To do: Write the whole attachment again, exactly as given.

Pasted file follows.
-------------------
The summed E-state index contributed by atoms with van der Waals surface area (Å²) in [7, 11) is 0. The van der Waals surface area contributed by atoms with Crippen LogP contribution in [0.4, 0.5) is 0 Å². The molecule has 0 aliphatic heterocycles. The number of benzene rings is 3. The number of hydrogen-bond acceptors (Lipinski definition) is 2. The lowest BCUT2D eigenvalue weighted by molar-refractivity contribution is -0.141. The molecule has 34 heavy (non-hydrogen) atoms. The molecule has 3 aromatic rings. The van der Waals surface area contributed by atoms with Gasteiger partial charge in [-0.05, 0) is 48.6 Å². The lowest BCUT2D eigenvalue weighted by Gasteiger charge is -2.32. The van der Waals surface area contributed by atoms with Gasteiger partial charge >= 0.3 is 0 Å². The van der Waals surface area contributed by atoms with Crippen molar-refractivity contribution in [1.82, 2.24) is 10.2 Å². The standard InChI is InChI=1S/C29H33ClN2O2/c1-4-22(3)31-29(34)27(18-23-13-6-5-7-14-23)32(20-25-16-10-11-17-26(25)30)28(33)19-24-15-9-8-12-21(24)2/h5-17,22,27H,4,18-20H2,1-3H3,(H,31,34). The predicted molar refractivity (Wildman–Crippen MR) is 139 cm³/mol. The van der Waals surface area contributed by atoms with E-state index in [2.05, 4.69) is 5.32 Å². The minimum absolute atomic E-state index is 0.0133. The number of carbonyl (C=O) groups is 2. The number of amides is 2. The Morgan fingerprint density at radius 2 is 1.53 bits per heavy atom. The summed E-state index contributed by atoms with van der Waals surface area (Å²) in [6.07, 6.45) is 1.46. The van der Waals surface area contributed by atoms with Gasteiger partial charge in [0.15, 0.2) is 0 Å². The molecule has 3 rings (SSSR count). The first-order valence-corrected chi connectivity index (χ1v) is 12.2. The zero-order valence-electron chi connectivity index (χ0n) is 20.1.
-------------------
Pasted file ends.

The summed E-state index contributed by atoms with van der Waals surface area (Å²) in [7, 11) is 0. The van der Waals surface area contributed by atoms with Crippen LogP contribution in [0.4, 0.5) is 0 Å². The molecule has 0 aliphatic heterocycles. The number of benzene rings is 3. The number of hydrogen-bond acceptors (Lipinski definition) is 2. The lowest BCUT2D eigenvalue weighted by molar-refractivity contribution is -0.141. The molecule has 34 heavy (non-hydrogen) atoms. The molecule has 3 aromatic rings. The van der Waals surface area contributed by atoms with Gasteiger partial charge in [-0.05, 0) is 48.6 Å². The lowest BCUT2D eigenvalue weighted by Gasteiger charge is -2.32. The van der Waals surface area contributed by atoms with Gasteiger partial charge >= 0.3 is 0 Å². The van der Waals surface area contributed by atoms with Crippen molar-refractivity contribution in [1.82, 2.24) is 10.2 Å². The standard InChI is InChI=1S/C29H33ClN2O2/c1-4-22(3)31-29(34)27(18-23-13-6-5-7-14-23)32(20-25-16-10-11-17-26(25)30)28(33)19-24-15-9-8-12-21(24)2/h5-17,22,27H,4,18-20H2,1-3H3,(H,31,34). The predicted molar refractivity (Wildman–Crippen MR) is 139 cm³/mol. The van der Waals surface area contributed by atoms with E-state index in [2.05, 4.69) is 5.32 Å². The minimum absolute atomic E-state index is 0.0133. The number of carbonyl (C=O) groups is 2. The number of amides is 2. The Morgan fingerprint density at radius 2 is 1.53 bits per heavy atom. The summed E-state index contributed by atoms with van der Waals surface area (Å²) in [6.07, 6.45) is 1.46. The van der Waals surface area contributed by atoms with Gasteiger partial charge in [0.15, 0.2) is 0 Å². The molecule has 3 rings (SSSR count). The first-order valence-corrected chi connectivity index (χ1v) is 12.2. The zero-order valence-electron chi connectivity index (χ0n) is 20.1.